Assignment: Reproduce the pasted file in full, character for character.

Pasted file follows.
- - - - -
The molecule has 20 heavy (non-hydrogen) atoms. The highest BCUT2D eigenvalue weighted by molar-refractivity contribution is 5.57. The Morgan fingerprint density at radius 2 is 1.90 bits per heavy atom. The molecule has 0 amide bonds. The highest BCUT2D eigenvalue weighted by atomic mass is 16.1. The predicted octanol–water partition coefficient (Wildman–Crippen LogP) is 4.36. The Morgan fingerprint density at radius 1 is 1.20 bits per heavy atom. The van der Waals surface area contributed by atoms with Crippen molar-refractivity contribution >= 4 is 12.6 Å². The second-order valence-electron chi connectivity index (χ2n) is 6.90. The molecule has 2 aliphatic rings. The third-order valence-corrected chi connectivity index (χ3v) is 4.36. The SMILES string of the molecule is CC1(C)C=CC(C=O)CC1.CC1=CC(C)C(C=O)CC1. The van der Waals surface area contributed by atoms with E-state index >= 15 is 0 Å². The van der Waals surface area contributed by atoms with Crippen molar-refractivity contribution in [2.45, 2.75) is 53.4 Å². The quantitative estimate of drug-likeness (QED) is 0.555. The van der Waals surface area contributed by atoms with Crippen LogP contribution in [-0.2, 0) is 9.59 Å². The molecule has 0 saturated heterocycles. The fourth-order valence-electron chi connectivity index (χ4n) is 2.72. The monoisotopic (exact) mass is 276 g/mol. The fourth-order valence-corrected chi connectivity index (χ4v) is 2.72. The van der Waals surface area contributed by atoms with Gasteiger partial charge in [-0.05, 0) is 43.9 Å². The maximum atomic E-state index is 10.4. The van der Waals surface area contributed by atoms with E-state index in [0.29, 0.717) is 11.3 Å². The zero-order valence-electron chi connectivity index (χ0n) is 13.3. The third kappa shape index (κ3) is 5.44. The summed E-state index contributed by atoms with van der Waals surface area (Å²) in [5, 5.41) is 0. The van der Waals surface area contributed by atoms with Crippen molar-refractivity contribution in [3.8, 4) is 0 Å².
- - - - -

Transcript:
The molecule has 20 heavy (non-hydrogen) atoms. The highest BCUT2D eigenvalue weighted by molar-refractivity contribution is 5.57. The Morgan fingerprint density at radius 2 is 1.90 bits per heavy atom. The molecule has 0 amide bonds. The highest BCUT2D eigenvalue weighted by atomic mass is 16.1. The predicted octanol–water partition coefficient (Wildman–Crippen LogP) is 4.36. The Morgan fingerprint density at radius 1 is 1.20 bits per heavy atom. The van der Waals surface area contributed by atoms with Crippen molar-refractivity contribution >= 4 is 12.6 Å². The second-order valence-electron chi connectivity index (χ2n) is 6.90. The molecule has 2 aliphatic rings. The third-order valence-corrected chi connectivity index (χ3v) is 4.36. The SMILES string of the molecule is CC1(C)C=CC(C=O)CC1.CC1=CC(C)C(C=O)CC1. The van der Waals surface area contributed by atoms with E-state index >= 15 is 0 Å². The van der Waals surface area contributed by atoms with Crippen molar-refractivity contribution in [2.45, 2.75) is 53.4 Å². The quantitative estimate of drug-likeness (QED) is 0.555. The van der Waals surface area contributed by atoms with Crippen LogP contribution in [-0.2, 0) is 9.59 Å². The molecule has 0 saturated heterocycles. The fourth-order valence-electron chi connectivity index (χ4n) is 2.72. The monoisotopic (exact) mass is 276 g/mol. The fourth-order valence-corrected chi connectivity index (χ4v) is 2.72. The van der Waals surface area contributed by atoms with Gasteiger partial charge in [-0.05, 0) is 43.9 Å². The maximum atomic E-state index is 10.4. The van der Waals surface area contributed by atoms with E-state index in [0.29, 0.717) is 11.3 Å². The zero-order valence-electron chi connectivity index (χ0n) is 13.3. The third kappa shape index (κ3) is 5.44. The summed E-state index contributed by atoms with van der Waals surface area (Å²) in [5, 5.41) is 0. The van der Waals surface area contributed by atoms with Crippen molar-refractivity contribution in [3.8, 4) is 0 Å².